Tuesday, August 28, 2012

Polishing Turds...

Wow. This is about the most brazen spin I've seen since Obama declared the private sector was doing fine...

GM to take Volt plant off-line to control supply
DETROIT—General Motors will temporarily close the Detroit-area plant that makes the Chevrolet Volt next month to control inventory and prepare to make a new model.
Spokesman Bill Grotz says the factory will be off-line to match supply with demand and prepare to build the 2014 Chevrolet Impala. He wouldn't say how long.
I don't believe I've ever seen a forced shutdown due to slow sales defined as "matching supply with demand". That's a genius turn of a phrase right there. And the workers who will be laid off? Why, they'll be "reverse paid"! And the businesses that supply parts for the Volt won't fold, they'll be "retroactively unbuilt".

Call it whatever you want. Folks aren't buying the Turd Volt. It's overpriced for what it is and doesn't offer a single advantage over a comparably sized gas-only sedan - unless you count running coal or nuclear power for a whopping 35 miles per 8 hour charge as an advantage. It's exactly the kind of car that only the Federal government could come up with - massively overpriced, grossly ineffectual, and heavily subsidized by the American taxpayer.

My goodness, I do believe we have found the treehugger equivalent of the $600 hammer...

That is all.

Another dispatch from...
(image courtesy of Robb Allen)

9 comments:

Bubblehead Les. said...

I also read somewhere that the main purchaser of the Volt is YOU, via the "Your Federal Tax Dollars at Work" Program. Now, how this Administration can say that Purchasing a Product at MSRP from a Company that it already owns is just more Proof that GM should have been allowed to FAIL.

Geodkyt said...

At least there's a reason for $600 hammers and such.

When you are doing a very limited production run, to fit very specific parameters outside industry norms.

For instance, the uber-expensive toilet seat the USAF bought 30-40 years ago had to meet certain fire and fire standards (including outgassing and smoke), meet environmental suitability standards from well below freezing to three digits (in cycles), fit is a specifically confined space just a touch smaller in one dimension than "standard" seats, and incidentally have a service life while doing this of about 20 years. And they only wanted a couple hundred of them, so they never actually went from "prototype" to "production" in terms of volume (the total run was smaller than some "prototype" runs we did when I was doing Sigma-Six QC analysis at a high tech casting plant). . .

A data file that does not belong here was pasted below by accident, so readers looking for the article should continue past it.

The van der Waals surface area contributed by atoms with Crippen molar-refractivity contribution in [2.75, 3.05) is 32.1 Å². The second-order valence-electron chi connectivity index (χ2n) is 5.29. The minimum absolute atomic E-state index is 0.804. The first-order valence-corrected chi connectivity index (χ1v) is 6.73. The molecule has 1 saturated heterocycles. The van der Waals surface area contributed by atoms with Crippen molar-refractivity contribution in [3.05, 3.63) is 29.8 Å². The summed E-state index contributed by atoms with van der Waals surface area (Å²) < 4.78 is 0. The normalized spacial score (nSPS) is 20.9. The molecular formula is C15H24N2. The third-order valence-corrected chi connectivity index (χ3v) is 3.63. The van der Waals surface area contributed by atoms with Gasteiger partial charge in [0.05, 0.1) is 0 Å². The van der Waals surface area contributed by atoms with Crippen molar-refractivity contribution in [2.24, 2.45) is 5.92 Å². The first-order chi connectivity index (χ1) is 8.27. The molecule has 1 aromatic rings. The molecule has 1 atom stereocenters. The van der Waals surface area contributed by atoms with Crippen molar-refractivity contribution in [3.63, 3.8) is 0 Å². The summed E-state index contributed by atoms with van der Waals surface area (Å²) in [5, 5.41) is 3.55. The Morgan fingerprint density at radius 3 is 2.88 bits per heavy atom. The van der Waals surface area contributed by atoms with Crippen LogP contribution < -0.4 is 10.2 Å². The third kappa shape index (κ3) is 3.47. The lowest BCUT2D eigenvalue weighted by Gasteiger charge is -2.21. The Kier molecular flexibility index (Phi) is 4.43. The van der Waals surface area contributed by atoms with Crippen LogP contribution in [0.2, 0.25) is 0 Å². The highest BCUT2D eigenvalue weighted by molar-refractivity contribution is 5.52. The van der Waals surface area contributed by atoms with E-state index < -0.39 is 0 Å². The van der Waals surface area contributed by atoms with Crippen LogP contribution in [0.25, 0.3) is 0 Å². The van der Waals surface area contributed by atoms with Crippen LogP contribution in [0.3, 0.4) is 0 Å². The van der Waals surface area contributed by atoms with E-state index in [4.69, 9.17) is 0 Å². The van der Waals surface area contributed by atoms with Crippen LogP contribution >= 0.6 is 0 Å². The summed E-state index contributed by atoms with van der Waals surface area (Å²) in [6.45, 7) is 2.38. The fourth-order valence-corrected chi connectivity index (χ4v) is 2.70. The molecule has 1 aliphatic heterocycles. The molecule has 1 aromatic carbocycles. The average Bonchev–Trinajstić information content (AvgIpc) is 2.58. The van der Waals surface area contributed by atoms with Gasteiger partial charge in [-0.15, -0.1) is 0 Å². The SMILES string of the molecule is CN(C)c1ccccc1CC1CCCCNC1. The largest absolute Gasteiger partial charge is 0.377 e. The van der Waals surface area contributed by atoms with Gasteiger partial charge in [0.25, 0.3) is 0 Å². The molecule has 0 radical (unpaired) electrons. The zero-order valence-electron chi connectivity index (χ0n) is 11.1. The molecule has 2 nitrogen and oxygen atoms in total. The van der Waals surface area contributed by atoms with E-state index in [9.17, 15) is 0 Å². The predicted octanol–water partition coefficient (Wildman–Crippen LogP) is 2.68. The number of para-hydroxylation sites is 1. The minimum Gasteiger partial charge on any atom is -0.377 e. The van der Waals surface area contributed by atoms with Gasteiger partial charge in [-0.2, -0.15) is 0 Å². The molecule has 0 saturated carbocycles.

Or just about any part more complex than a lawnmower engine cylinder that MUST meet Six-Sigma standards, and (for performance reasons) has to be produced with materials and techniques at the bleeding edge of metallurgy. We had some turbine blade designs that were literally worth their weight in gold when they first went into production phase, because of the R&D, wastage (molds breaking, parts obviously UNSAT before they even get to the midway point, etc.), and inordinately high destructive testing rates specified in the contract (because the parts were considered critical safety-of-life stuff). It adds up.

The Chevy Volt, OTH, is just a low-performance POS that simply cannot be produced at a price point where it would sell enough to offset the cost the design team responsible for making it look pretty, much less the actual engineering.

JD Rush said...

I think they need to make a run of Volts with 6.2 engines out of the ZL1 Camaro. Strip all the high volatage BS out. Call them the De-Volt. Why? My money was spent rescuing that company; maybe if the damn thing was interesting, they might sell a few copies. At least the platform costs might be recouped.